Most Access to Work recipients ‘have their support cut after reviews’


Nearly all of the disabled people whose Access to Work (AtW) entitlement is reviewed by the government are having their support cut, according to evidence being compiled by disability organisations.

The evidence suggests that the government is only managing to increase the number of people receiving support under the AtW scheme by cutting individuals’ allocations.

The Department for Work and Pensions (DWP) has come under fire over the last year after reports of administrative problems, delays and cuts to funding within the scheme.

DWP insists that delays to processing of AtW payments have “now been resolved, all backlogs have been cleared and payments are being processed on time”, but the new research suggests that most disabled people whose AtW allocation is reviewed are having their support cut.

The organisations carrying out the research include Disability Rights UK (DR UK), the British Deaf Association, the South-East Network of Disabled People’s Organisations, Spectrum Centre for Independent Living and the Business Disability Forum (BDF).

Sue Bott, DR UK’s director of policy and development, said: “It does seem for most people that if they have a review they end up with a reduction in their Access to Work support. We are concerned about it.”

Spectrum has estimated that the cut in AtW support for its staff members is costing it £1,000 a month.

Bott said: “Their employees need the support and they are no longer getting it. All the time the arguing [with AtW]is going on, Spectrum are having to pay out. It is very challenging for a disabled people’s organisation.”

The group of organisations have been collecting case studies for a short report they intend to release when the government publishes its response to the AtW inquiry carried out by the Commons work and pensions select committee.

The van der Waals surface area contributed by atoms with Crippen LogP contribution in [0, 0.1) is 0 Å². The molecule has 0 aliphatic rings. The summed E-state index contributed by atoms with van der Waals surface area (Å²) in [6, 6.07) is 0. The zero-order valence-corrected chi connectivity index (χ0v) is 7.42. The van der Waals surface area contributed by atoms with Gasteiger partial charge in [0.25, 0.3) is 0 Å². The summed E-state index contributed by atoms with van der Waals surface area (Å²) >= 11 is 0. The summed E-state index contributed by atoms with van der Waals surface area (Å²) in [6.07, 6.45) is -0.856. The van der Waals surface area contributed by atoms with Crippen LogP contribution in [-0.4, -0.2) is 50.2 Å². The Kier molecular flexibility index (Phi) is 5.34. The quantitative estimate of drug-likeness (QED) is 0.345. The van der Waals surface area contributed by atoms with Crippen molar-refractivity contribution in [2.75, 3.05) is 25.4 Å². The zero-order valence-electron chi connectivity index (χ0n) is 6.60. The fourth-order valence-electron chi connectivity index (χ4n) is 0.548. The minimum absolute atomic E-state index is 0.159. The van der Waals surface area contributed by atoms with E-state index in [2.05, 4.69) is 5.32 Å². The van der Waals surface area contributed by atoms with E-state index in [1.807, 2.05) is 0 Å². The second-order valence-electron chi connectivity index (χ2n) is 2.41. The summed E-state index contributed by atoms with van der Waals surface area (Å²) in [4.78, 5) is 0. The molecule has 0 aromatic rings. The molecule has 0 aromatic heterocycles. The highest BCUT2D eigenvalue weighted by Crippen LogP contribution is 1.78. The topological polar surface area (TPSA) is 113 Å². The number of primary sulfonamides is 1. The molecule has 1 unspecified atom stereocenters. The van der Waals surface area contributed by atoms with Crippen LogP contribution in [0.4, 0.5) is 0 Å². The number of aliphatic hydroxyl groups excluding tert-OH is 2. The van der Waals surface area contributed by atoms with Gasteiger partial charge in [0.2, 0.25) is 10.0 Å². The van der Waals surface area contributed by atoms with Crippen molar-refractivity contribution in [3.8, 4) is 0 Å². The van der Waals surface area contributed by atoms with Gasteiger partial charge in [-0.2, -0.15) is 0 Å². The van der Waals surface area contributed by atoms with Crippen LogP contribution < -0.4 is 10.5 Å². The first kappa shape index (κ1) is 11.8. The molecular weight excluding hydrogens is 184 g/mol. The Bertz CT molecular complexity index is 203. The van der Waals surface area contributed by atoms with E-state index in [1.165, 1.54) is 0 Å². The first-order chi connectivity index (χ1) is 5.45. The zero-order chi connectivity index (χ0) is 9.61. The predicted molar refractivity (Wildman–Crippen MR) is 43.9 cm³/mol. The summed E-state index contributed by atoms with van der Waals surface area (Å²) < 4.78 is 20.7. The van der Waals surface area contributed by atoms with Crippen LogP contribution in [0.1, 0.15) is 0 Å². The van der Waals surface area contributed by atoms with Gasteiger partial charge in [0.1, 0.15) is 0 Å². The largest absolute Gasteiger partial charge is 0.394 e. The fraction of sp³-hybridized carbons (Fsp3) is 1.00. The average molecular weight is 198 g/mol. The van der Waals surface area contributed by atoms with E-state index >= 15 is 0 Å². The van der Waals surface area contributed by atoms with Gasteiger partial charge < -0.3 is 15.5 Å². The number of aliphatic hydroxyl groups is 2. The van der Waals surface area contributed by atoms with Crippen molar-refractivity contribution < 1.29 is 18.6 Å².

The committee said in its report in December that AtW’s limited budget of just over £100 million a year meant ministers could be boosting the number of people receiving help from the scheme at the expense of cutting high-cost support packages.

Bott said: “I think there is a tension between wanting to increase the number of people who benefit from Access to Work and the total resources available.

“As the select committee said, we have got to do both. You cannot just increase the numbers without looking at the size of the resources.”

At its peak, in 2009-10, under the last government, AtW was supporting more than 37,000 disabled people, but this plunged under the coalition to 30,780 in 2011-12, although it has started to increase again in the last couple of years.

The latest figures, published in January, show 35,540 disabled people were helped in 2013-14.

One concern is that the cuts in support will mean disabled employees will not only struggle in their jobs, but will also find it harder to progress in their careers.

Bott added: “It is particularly difficult for smaller employers like disabled people’s organisations who do not have the resources to fill in the gap and of course the people who are self-employed, because they have nowhere to go.”

George Selvanera, BDF’s director of policy, services and communications, said his organisation remained concerned about cuts to disabled people’s AtW budgets.

He said: “We really need to see a much more personalised approach to all applicants and particularly those who have higher support costs.”

He added: “All this reflects a fundamental problem, which is that AtW is a labour market intervention, it is not a benefit.

“It is about addressing a failure in the labour market, it is not a benefit for the individual.”

Bott said she was also concerned that a report written by the government’s Access to Work expert panel – chaired by Mike Adams – has never been published, although it reportedly made 21 recommendations to the government.

Although Esther McVey – at the time, the minister for disabled people – thanked the panel for its “invaluable insight and contribution”, in July 2013, she did not publish the report.

Bott said: “We have no way of knowing what those recommendations were or whether they have been implemented.

“It would be helpful and in the interests of transparency, given that there are so many concerns about how Access to Work is working with people on a day-to-day basis, if that report was made public. I cannot see what there is to hide.”

Selvanera added: “We think all of this information should be in the public domain. There is a complete lack of transparency about the way decisions are made.”

So far, neither DWP nor Adams have commented on why the report was never published.

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